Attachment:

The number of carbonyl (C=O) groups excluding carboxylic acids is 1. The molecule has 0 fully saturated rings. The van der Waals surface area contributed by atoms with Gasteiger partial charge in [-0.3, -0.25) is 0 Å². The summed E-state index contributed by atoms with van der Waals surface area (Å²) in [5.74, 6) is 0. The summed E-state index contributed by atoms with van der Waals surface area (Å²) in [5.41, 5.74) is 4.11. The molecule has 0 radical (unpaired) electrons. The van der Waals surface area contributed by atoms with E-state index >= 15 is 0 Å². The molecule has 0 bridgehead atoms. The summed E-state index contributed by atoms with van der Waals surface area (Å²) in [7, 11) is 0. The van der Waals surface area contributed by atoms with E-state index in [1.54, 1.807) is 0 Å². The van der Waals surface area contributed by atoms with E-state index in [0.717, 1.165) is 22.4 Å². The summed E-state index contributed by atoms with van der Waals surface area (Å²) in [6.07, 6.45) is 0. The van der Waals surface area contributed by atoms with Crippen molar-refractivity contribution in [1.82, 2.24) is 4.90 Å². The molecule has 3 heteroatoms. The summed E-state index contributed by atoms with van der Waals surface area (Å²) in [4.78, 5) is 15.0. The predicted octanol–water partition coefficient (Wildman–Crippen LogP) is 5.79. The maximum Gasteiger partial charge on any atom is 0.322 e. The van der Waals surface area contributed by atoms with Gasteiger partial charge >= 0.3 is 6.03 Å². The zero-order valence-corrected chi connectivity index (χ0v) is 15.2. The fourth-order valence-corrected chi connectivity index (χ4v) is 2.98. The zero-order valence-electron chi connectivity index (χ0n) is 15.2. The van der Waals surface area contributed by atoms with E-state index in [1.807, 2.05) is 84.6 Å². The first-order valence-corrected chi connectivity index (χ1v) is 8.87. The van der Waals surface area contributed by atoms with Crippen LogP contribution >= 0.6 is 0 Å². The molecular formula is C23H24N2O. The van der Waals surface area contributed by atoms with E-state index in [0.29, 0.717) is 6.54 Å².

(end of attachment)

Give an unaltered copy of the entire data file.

The number of carbonyl (C=O) groups excluding carboxylic acids is 1. The molecule has 0 fully saturated rings. The van der Waals surface area contributed by atoms with Gasteiger partial charge in [-0.3, -0.25) is 0 Å². The summed E-state index contributed by atoms with van der Waals surface area (Å²) in [5.74, 6) is 0. The summed E-state index contributed by atoms with van der Waals surface area (Å²) in [5.41, 5.74) is 4.11. The molecule has 0 radical (unpaired) electrons. The van der Waals surface area contributed by atoms with E-state index >= 15 is 0 Å². The molecule has 0 bridgehead atoms. The summed E-state index contributed by atoms with van der Waals surface area (Å²) in [7, 11) is 0. The van der Waals surface area contributed by atoms with E-state index in [1.54, 1.807) is 0 Å². The van der Waals surface area contributed by atoms with E-state index in [0.717, 1.165) is 22.4 Å². The summed E-state index contributed by atoms with van der Waals surface area (Å²) in [6.07, 6.45) is 0. The van der Waals surface area contributed by atoms with Crippen molar-refractivity contribution in [1.82, 2.24) is 4.90 Å². The molecule has 3 heteroatoms. The summed E-state index contributed by atoms with van der Waals surface area (Å²) in [4.78, 5) is 15.0. The predicted octanol–water partition coefficient (Wildman–Crippen LogP) is 5.79. The maximum Gasteiger partial charge on any atom is 0.322 e. The van der Waals surface area contributed by atoms with Gasteiger partial charge >= 0.3 is 6.03 Å². The zero-order valence-corrected chi connectivity index (χ0v) is 15.2. The fourth-order valence-corrected chi connectivity index (χ4v) is 2.98. The zero-order valence-electron chi connectivity index (χ0n) is 15.2. The van der Waals surface area contributed by atoms with E-state index in [1.807, 2.05) is 84.6 Å². The first-order valence-corrected chi connectivity index (χ1v) is 8.87. The van der Waals surface area contributed by atoms with Crippen LogP contribution >= 0.6 is 0 Å². The molecular formula is C23H24N2O. The van der Waals surface area contributed by atoms with E-state index in [0.29, 0.717) is 6.54 Å².